The SNP’s Kirsty Blackman says freedom of movement is good socially and economically, and it is good for young people. Will May be honest about those benefits, and retain them?
May says she wants an immigration system that means people are admitted on the basis of their skills, not on the basis of coming from the EU.
Labour’s Karin Smyth says some government suggestions for schools, like cutting the size of lunches, are unacceptable. They belong in the days of the workhouse.
May says funding for schools is going up.
Labour’s Naz Shah says Sadiq Khan has never had an apology for the Islamophobic campaign the Tories ran against him in 2016. Will May apologise now?
May sidesteps the question, but says the government takes Islamphobia very seriously. It recently held a summit on how to tackle it.
Sir Chrisopher Chope, a Tory Brexiter, says he agrees with the 14 members of the cabinet who said the UK should leave the EU next week with no-deal. What benefits does May expect to see from no-deal?
May says Chope should not believe everything he reads in the papers. (See 10.59am.)
She says the cabinet took a decision collectively yesterday to back her approach.
The DUP’s Jim Shannon asks which of the Labour policies on Brexit May supports.
May says she and Corbyn both want to deliver on Brexit.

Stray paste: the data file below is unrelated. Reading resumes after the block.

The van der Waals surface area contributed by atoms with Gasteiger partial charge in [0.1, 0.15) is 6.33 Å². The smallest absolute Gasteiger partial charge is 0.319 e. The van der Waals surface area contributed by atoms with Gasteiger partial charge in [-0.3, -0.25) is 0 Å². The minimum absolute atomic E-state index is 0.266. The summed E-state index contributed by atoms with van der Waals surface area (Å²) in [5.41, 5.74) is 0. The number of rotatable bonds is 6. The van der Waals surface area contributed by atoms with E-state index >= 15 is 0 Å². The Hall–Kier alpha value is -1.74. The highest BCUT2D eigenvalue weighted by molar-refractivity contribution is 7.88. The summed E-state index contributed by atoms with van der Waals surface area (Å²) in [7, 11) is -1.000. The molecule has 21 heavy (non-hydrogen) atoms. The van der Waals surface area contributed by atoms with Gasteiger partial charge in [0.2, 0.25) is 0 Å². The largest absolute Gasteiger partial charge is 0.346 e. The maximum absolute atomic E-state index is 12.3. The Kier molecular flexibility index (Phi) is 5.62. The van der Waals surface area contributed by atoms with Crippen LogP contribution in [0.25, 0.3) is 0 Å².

Caroline Johnson, a Tory, asks about the risk of a no-deal Brexit compared to the risk to the country from a “Marxist, antisemite-led government”.
May says she wants a Brexit deal.
Labour’s Martin Whitfield asks about toilet facilities for people with disabilities.
May says this is a very important issue. The government wants to help people with invisible disabilities who suffer abuse if they use toilets for the disabled (the issue specifically raised by Whitfield).
Julian Lewis, a Tory Brexiter, asks why a PM who repeatedly said no deal was better than a bad deal is now asking Labour MPs to block a WTO Brexit.
May says no deal is better than a bad deal, but she has a good deal.
Last Friday MPs had a chance to vote for that.
She says she wants the UK to leave the EU in an orderly way. That is why she has been sitting down with MPs from across the house.
The SNP’s Stewart Hosie says, after two years of deadlock and a seven hour cabinet meeting, the best she can do is invite Corbyn to become co-owner of her failure. If she were leader of the opposition, would she fall into a trap like this.
May says all MPs should be working on a Brexit solution.
Lee Rowley, a Tory Brexiter, says May said last week Corbyn was the biggest threat to the UK. What qualifies him to be involved in Brexit?
May says every member of the house is involved in Brexit. She wants it to happen in an orderly way, as soon as possible, and without the need for the UK to fight European elections.
Labour’s Preet Kaur Gill asks May if she will speed up the diagnosis time for children with autism.
May says some parents find it very difficult to get help for their children if they have autism. She says the government is reviewing its autism strategy.
Philip Lee, a Conservative pro-European, says over 58% of the public want a final say on Brexit. Are they right?
May says the government should be delivering on the result of the first referendum.